Artificial intelligence has become increasingly popular in recent years and the music industry isn’t safe from it. Whether it be creating new songs or having artists sing songs that they wouldn’t otherwise, AI is making the impossible possible.
“Heart On My Sleeve” is a song that used AI to clone the voices of Drake and The Weeknd. It is no longer available on Apple Music, Spotify, Deezer and Tidal, and it’s currently in the process of being pulled from TikTok and Youtube. Though some versions of the song remain available.
The song imitates Drake and The Weeknd going back and forth about pop star and actress Selena Gomez, who formerly dated The Weeknd. After being released, it was streamed 629,439 times on Spotify.
“These instances demonstrate why platforms have a fundamental legal and ethical responsibility to prevent the use of their services in ways that harm artists,” said Universal Music Group, which publishes both artists through Republic Records. “We’re encouraged by the engagement of our platform partners on these issues as they recognize they need to be part of the solution.”
Neither artist has responded to the track, but Drake recently expressed his dislike of a fan-made video in which he appears to be rapping the Ice Spice track “Munch (Feeling U)”.
“This is the final straw AI,” said Drake on Instagram.
Drake and The Weeknd aren’t the only artists to fall victim to AI. TikTok user @justinbernardez_ posted a video on Sunday that simulates the late artist XXXTENACION singing “Golden Hour” by JVKE. It received 1.5 million likes and 8.2 million views in the first two days.
Expect debate in the near future over the legality of such simulations, specifically around whether AI mimicking a star’s voice by processing their past audio recordings is an infringement of copyright or not.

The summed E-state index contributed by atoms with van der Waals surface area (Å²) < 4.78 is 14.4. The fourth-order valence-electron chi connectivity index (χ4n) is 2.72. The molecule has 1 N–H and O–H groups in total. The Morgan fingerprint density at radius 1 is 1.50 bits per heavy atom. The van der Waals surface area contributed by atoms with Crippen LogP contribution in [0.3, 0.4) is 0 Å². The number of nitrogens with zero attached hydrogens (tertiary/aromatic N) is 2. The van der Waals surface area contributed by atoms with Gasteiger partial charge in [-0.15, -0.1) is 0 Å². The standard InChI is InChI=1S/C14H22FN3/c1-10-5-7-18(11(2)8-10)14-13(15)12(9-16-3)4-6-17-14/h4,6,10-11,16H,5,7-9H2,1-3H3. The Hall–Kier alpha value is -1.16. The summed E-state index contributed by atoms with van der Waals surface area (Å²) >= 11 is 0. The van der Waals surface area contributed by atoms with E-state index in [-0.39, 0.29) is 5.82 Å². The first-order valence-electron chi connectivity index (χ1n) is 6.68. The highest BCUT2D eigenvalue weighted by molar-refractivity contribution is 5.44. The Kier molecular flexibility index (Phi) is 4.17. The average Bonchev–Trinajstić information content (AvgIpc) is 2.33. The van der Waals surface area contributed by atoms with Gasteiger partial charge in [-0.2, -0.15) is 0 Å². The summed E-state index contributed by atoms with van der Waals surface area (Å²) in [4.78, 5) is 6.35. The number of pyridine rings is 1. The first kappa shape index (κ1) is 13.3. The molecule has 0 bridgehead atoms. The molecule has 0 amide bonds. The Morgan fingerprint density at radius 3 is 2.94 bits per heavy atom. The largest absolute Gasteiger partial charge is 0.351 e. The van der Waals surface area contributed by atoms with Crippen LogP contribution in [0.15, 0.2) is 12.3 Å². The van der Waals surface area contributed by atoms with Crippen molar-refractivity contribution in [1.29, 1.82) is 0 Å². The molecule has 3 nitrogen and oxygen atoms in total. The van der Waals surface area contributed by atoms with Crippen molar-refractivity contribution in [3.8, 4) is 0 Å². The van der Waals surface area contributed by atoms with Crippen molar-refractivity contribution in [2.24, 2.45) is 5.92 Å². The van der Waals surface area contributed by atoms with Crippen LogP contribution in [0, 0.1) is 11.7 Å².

The International Federation of the Phonographic Industry (IFPI), which works to protect the interest of the recording industry, highlighted “serious concerns” being had in the music industry about AI in a recent report. Some people are worried that AI could be used “to cover songs and attempt to replace artists”.
AI being used to create music is nothing new though. The first score composed by an electronic computer, the Bach-inspired “Illiac Suite”, was done in 1958.
AI-created and AI-assisted music has been popping up on digital music platforms for years now. Boomy, a startup company that specializes in AI-powered music making, said that its users have created over 12 million songs since its launch in 2019.
In reference to the potential impact of AI on the music industry in the next years to come, William Packer, a media and tech analyst for BNP Paribas Exane, wrote that “AI is a new disruptive threat” where “a glass half full industry narrative is holding… for now”.
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